Cold weather clue in upper atmosphere

4 12 2012

During a period of colder than average weather across northern Europe in February this year we issued a blog discussing potential causes – including changes in circulation high up in the atmosphere.

We also discussed these disruptions, known as Sudden Stratospheric Warmings (SSWs), in a news release about advances in predicting these events in our long-range guidance for winters.

SSWs happen when the usual westerly winds in the stratosphere, between 10km and 50km up, are disrupted, break down and even reverse.

This signal can then burrow down to the lower atmosphere over the course of a few days to a few weeks, thereby reducing the westerly winds at lower levels.

This illustrates how the reversing of winds in the stratosphere 'burrows' down to surface level.

Figure illustrates how reversal of winds in the stratosphere ‘burrows’ down to surface level.

For the UK in winter, that means a disruption to the westerly flow that usually brings mild air from the Atlantic and there is a potential to allow easterly winds to take hold, bringing in cold air from the continent.

So SSWs can herald cold weather ahead. However, there are variations in their magnitude – sometimes they are fairly minor, just a ‘wobble’ in the flow of the stratospheric winds, but sometimes they are more pronounced, with a complete reversal of the pattern of winds.

The more significant the SSW, the more likely it is to have an impact at the surface and also the greater the potential impact.

Met Office observation systems have picked up a minor SSW in the stratosphere over the past few days, suggesting that this may have an impact on the UK.

Jeff Knight, a Climate Scientist at the Met Office, said: “Satellite and other observation data show that there is a minor SSW going on and this is one factor amongst many others which could perpetuate the colder than average conditions we have seen recently.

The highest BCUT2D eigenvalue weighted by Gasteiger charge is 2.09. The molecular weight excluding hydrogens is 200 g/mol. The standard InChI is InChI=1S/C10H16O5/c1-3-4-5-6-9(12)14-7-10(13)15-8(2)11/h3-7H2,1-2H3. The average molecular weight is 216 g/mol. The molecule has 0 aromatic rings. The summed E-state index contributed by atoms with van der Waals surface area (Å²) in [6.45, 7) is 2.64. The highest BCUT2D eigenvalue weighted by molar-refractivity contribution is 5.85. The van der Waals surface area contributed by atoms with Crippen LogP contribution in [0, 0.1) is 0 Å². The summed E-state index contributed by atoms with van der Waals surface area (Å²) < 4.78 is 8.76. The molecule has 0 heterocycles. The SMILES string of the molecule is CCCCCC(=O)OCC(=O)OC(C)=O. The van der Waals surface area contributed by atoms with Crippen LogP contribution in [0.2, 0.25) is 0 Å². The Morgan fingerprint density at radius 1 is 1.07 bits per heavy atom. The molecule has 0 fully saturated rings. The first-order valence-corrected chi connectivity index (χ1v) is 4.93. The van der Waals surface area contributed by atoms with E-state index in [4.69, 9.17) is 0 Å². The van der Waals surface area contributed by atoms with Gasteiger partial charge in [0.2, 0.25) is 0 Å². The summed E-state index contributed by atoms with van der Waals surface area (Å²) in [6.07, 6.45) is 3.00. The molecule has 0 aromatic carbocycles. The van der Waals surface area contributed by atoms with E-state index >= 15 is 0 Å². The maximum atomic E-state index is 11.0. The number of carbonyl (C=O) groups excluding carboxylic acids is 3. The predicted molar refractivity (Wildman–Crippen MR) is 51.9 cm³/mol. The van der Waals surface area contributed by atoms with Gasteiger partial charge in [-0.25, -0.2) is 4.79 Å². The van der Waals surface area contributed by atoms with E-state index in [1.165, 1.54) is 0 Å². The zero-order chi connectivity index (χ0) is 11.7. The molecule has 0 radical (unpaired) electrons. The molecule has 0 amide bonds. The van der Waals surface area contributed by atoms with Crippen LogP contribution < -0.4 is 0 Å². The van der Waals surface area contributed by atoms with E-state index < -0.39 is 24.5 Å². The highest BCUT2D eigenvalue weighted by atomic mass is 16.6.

“It could take anything from a few days to a few weeks if it is going to have an impact. However, it’s consistent with the current 30-day outlook from the Met Office which favours colder than average conditions – albeit with a fair amount of uncertainty.”

The Met Office will continue to monitor the situation and, as ever, will keep everyone up to date on any periods of cold weather through our forecasts and warnings.


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3 responses

5 12 2012
jdey123

What a load of baloney. Here’s a link to the global temperatures as recorded by satellite. You can see that some areas of the globe are much warmer than normal and some much colder and that these change and vary over time. Sometimes there are no areas that are colder than normal. The climate appears to me to be chaotic. It is certainly not the case that the earth is at some constant temperature and that single countries are colder or warmer than average because changes in the wind or jetstreams moves cold or warm air over them.

http://www.esrl.noaa.gov/psd/map/images/fnl/sfctmpmer_01a.fnl.anim.html

7 12 2012
Dave Britton

James, You are right that the atmosphere is chaotic and that some areas of the atmosphere will be warmer than normal and some will be colder. Although the atmoshpere is chaotic there are patterns within it and the patterns set up by Sudden Stratospheric Warming is one such example, which can bring colder weather to parts of northwest Europe.

8 12 2012
jdey123

Well I don’t even know why this article was published Dave. It tells us that meteorologists think that a strong SSW might have an effect on surface temperatures but only if it’s sufficiently strong (threshold for this is left undefined). We’re told that the SSW that the MetOffice has allegedly detected is moderate so presumably shouldn’t have any effect on surface temperatures at all.

We then get a typical MetOffice speculation that this minor SSW might have an effect on surface temperatures and if coupled with other (undefined) factors could perpetuate the cold spell which we’ve recently had and has now temporarily ended. For fear that this would be the case, the MetOffice go on to say that the effect on surface temperatures could appear anytime from a few days to a few weeks (or indeed not at all).

Do we actually pay you, Dave, to defend this tosh?

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